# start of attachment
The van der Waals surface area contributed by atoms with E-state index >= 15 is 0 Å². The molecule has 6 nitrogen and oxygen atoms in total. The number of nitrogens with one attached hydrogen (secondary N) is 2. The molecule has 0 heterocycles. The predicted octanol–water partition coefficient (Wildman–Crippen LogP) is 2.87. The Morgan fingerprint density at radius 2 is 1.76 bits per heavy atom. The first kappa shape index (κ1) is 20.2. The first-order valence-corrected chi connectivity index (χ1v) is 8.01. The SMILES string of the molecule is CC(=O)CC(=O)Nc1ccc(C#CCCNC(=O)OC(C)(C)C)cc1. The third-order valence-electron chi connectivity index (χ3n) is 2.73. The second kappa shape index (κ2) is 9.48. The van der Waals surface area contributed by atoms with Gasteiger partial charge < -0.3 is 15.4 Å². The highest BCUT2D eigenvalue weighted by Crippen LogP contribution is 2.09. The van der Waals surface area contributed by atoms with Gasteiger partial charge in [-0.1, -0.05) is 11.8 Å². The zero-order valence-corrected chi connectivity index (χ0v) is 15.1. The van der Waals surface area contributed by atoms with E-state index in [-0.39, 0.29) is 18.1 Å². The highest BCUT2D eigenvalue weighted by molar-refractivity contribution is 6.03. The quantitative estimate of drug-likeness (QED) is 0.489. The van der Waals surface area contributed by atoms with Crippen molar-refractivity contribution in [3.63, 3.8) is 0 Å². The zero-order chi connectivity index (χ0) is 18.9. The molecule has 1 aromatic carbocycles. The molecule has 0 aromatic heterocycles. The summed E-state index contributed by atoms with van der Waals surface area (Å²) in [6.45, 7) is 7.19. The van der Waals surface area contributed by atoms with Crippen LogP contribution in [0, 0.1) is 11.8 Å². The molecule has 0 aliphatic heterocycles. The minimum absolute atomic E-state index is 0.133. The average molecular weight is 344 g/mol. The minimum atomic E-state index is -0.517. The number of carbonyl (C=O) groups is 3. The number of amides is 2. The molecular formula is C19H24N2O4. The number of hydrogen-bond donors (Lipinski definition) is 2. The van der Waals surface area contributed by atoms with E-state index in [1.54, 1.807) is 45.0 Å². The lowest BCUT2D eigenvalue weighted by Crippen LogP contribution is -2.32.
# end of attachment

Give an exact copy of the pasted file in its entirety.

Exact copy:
The van der Waals surface area contributed by atoms with E-state index >= 15 is 0 Å². The molecule has 6 nitrogen and oxygen atoms in total. The number of nitrogens with one attached hydrogen (secondary N) is 2. The molecule has 0 heterocycles. The predicted octanol–water partition coefficient (Wildman–Crippen LogP) is 2.87. The Morgan fingerprint density at radius 2 is 1.76 bits per heavy atom. The first kappa shape index (κ1) is 20.2. The first-order valence-corrected chi connectivity index (χ1v) is 8.01. The SMILES string of the molecule is CC(=O)CC(=O)Nc1ccc(C#CCCNC(=O)OC(C)(C)C)cc1. The third-order valence-electron chi connectivity index (χ3n) is 2.73. The second kappa shape index (κ2) is 9.48. The van der Waals surface area contributed by atoms with Gasteiger partial charge < -0.3 is 15.4 Å². The highest BCUT2D eigenvalue weighted by Crippen LogP contribution is 2.09. The van der Waals surface area contributed by atoms with Gasteiger partial charge in [-0.1, -0.05) is 11.8 Å². The zero-order valence-corrected chi connectivity index (χ0v) is 15.1. The van der Waals surface area contributed by atoms with E-state index in [-0.39, 0.29) is 18.1 Å². The highest BCUT2D eigenvalue weighted by molar-refractivity contribution is 6.03. The quantitative estimate of drug-likeness (QED) is 0.489. The van der Waals surface area contributed by atoms with Crippen molar-refractivity contribution in [3.63, 3.8) is 0 Å². The zero-order chi connectivity index (χ0) is 18.9. The molecule has 1 aromatic carbocycles. The molecule has 0 aromatic heterocycles. The summed E-state index contributed by atoms with van der Waals surface area (Å²) in [6.45, 7) is 7.19. The van der Waals surface area contributed by atoms with Crippen LogP contribution in [0, 0.1) is 11.8 Å². The molecule has 0 aliphatic heterocycles. The minimum absolute atomic E-state index is 0.133. The average molecular weight is 344 g/mol. The minimum atomic E-state index is -0.517. The number of carbonyl (C=O) groups is 3. The number of amides is 2. The molecular formula is C19H24N2O4. The number of hydrogen-bond donors (Lipinski definition) is 2. The van der Waals surface area contributed by atoms with E-state index in [1.54, 1.807) is 45.0 Å². The lowest BCUT2D eigenvalue weighted by Crippen LogP contribution is -2.32.